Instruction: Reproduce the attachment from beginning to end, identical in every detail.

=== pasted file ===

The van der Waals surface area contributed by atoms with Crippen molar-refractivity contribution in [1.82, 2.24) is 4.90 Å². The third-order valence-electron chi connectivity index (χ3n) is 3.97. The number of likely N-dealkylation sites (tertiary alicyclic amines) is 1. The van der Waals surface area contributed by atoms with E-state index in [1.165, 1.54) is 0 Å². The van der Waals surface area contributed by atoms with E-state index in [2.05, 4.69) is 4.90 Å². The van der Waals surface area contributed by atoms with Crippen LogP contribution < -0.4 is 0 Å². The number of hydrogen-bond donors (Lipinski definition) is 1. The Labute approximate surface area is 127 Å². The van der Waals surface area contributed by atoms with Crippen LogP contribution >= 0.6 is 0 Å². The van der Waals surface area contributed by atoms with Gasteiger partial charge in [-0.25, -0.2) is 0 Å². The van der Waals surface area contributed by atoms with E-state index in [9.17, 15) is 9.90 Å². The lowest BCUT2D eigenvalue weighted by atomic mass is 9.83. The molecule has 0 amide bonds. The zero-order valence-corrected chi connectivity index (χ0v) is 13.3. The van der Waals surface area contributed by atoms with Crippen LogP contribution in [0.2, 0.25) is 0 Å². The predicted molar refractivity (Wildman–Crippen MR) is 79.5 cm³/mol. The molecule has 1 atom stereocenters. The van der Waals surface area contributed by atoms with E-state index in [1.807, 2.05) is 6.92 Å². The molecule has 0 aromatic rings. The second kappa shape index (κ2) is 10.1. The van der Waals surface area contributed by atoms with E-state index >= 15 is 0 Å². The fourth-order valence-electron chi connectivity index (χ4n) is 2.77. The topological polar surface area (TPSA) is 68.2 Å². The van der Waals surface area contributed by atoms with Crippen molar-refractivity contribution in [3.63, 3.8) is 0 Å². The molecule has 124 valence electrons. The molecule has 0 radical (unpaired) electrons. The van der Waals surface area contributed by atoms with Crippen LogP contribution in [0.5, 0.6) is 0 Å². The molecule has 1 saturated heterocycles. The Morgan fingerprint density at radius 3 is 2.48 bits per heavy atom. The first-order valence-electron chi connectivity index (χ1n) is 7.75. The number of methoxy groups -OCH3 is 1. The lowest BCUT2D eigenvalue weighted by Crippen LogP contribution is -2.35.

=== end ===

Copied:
The van der Waals surface area contributed by atoms with Crippen molar-refractivity contribution in [1.82, 2.24) is 4.90 Å². The third-order valence-electron chi connectivity index (χ3n) is 3.97. The number of likely N-dealkylation sites (tertiary alicyclic amines) is 1. The van der Waals surface area contributed by atoms with E-state index in [1.165, 1.54) is 0 Å². The van der Waals surface area contributed by atoms with E-state index in [2.05, 4.69) is 4.90 Å². The van der Waals surface area contributed by atoms with Crippen LogP contribution < -0.4 is 0 Å². The number of hydrogen-bond donors (Lipinski definition) is 1. The Labute approximate surface area is 127 Å². The van der Waals surface area contributed by atoms with Crippen LogP contribution >= 0.6 is 0 Å². The van der Waals surface area contributed by atoms with Gasteiger partial charge in [-0.25, -0.2) is 0 Å². The van der Waals surface area contributed by atoms with E-state index in [9.17, 15) is 9.90 Å². The lowest BCUT2D eigenvalue weighted by atomic mass is 9.83. The molecule has 0 amide bonds. The zero-order valence-corrected chi connectivity index (χ0v) is 13.3. The van der Waals surface area contributed by atoms with Crippen LogP contribution in [0.2, 0.25) is 0 Å². The predicted molar refractivity (Wildman–Crippen MR) is 79.5 cm³/mol. The molecule has 1 atom stereocenters. The van der Waals surface area contributed by atoms with E-state index in [1.807, 2.05) is 6.92 Å². The molecule has 0 aromatic rings. The second kappa shape index (κ2) is 10.1. The van der Waals surface area contributed by atoms with E-state index >= 15 is 0 Å². The fourth-order valence-electron chi connectivity index (χ4n) is 2.77. The topological polar surface area (TPSA) is 68.2 Å². The van der Waals surface area contributed by atoms with Crippen molar-refractivity contribution in [3.63, 3.8) is 0 Å². The molecule has 124 valence electrons. The molecule has 0 radical (unpaired) electrons. The van der Waals surface area contributed by atoms with Crippen LogP contribution in [0.5, 0.6) is 0 Å². The molecule has 1 saturated heterocycles. The Morgan fingerprint density at radius 3 is 2.48 bits per heavy atom. The first-order valence-electron chi connectivity index (χ1n) is 7.75. The number of methoxy groups -OCH3 is 1. The lowest BCUT2D eigenvalue weighted by Crippen LogP contribution is -2.35.